Ragwort in bloom. This is Appalachian Ragwort or Small's Ragwort. Previously we saw Golden Ragwort in the Dunson Garden and last week we saw Butterweed in the flood plain. This makes the third species of Ragwort growing in the garden. All of them are superficially alike – plants in the Aster family about 2-3 feet tall with numerous bright yellow flowers clustered at the top. A look at the leaves, especially the basal leaves, helps distinguish one from the others. Golden Ragwort
Upper stem leaf
has round basal leaves; Small's Ragwort has paddle shaped basal leaves and the upper stem leaves are fern-like. Butterweed has hollow stems with purple stripes. The other two species have thinner, solid stems. Butterweed also is typically found growing in moister areas, especially flood plains.

We went up the hill to the point where Terry and other volunteers planted large numbers of prairie plants on Earth Day last week. Click here to see a list of the species and amounts planted. This area of the power line is being converted to a Piedmont prairie. Many people don't think of Georgia as having prairies and it doesn't in the way that the western US does. Western prairies are extensive and formerly continuous. But the prairies in Georgia were much smaller pockets of grasses and prairie adapted herbaceous vegetation. They were probably maintained by frequent disturbance, like fires, that would prevent the incursion of woody plants by killing the saplings. Cutting the trees and preventing their colonization is the first step in transforming this area into a replica of a nature Piedmont prairie.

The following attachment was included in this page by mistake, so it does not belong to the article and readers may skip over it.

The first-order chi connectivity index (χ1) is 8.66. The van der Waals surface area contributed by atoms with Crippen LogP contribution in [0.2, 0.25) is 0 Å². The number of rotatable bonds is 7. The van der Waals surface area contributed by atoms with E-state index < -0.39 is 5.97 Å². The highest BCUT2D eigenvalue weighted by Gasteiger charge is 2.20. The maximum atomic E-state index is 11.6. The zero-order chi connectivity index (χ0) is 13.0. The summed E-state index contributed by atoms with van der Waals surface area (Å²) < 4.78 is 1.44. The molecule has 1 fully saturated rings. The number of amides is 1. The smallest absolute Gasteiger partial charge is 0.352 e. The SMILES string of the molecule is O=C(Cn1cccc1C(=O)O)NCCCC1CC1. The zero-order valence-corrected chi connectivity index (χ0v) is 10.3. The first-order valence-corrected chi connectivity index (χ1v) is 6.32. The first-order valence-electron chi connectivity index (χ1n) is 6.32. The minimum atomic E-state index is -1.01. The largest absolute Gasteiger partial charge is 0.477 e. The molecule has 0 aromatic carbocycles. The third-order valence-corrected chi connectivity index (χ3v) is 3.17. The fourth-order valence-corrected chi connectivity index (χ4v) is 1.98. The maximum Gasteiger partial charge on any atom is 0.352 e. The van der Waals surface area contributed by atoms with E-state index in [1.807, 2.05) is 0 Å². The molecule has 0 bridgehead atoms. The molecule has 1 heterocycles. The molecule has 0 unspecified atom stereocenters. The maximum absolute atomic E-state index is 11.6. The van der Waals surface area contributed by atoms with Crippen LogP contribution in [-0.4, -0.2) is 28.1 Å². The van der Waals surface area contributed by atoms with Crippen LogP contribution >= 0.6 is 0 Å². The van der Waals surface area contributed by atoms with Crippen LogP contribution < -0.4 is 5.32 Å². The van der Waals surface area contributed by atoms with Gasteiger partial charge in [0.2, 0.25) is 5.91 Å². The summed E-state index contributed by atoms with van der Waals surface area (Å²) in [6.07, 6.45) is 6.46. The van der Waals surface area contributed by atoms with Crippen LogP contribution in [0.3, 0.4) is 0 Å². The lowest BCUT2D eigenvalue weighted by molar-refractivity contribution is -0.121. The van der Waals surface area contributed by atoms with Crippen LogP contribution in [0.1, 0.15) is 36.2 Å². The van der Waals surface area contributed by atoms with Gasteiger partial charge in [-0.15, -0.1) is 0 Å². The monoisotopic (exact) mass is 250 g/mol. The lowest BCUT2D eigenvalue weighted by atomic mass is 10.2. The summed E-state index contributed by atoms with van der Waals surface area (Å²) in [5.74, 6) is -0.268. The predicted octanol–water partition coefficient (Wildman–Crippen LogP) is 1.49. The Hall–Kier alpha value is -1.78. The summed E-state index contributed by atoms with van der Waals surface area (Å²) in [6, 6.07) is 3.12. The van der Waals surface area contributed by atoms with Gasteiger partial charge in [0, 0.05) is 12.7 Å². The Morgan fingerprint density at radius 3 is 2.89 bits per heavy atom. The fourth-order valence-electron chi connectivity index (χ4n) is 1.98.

On either side of the path up the powerline are the beautiful tufts of Broomsedge, bleached by the winter weather to a wonderful light golden brown. Much of the grass coming up is Broomsedge, but we also found Needlegrass with developing seeds and Purple top grass.

Anywhere you have a path or a mowed area like a lawn you are likely to find a set of plants that are disturbed area specialists. Many of these are non-native introductions from Eurasia that have become naturalized. Most cannot survive in the face of competition, which is why they are restricted to disturbed situations. The non-native plants we saw here were: Hop clover, Purple dead nettle, Field madder and Dovefoot cranesbill. The native disturbed ground plants were: Dog fennel, Lyreleaf sage and Blue toadflax. But we also found some plants not characteristic of disturbed places: Green and Gold, Yellow Star grass, and Green brier.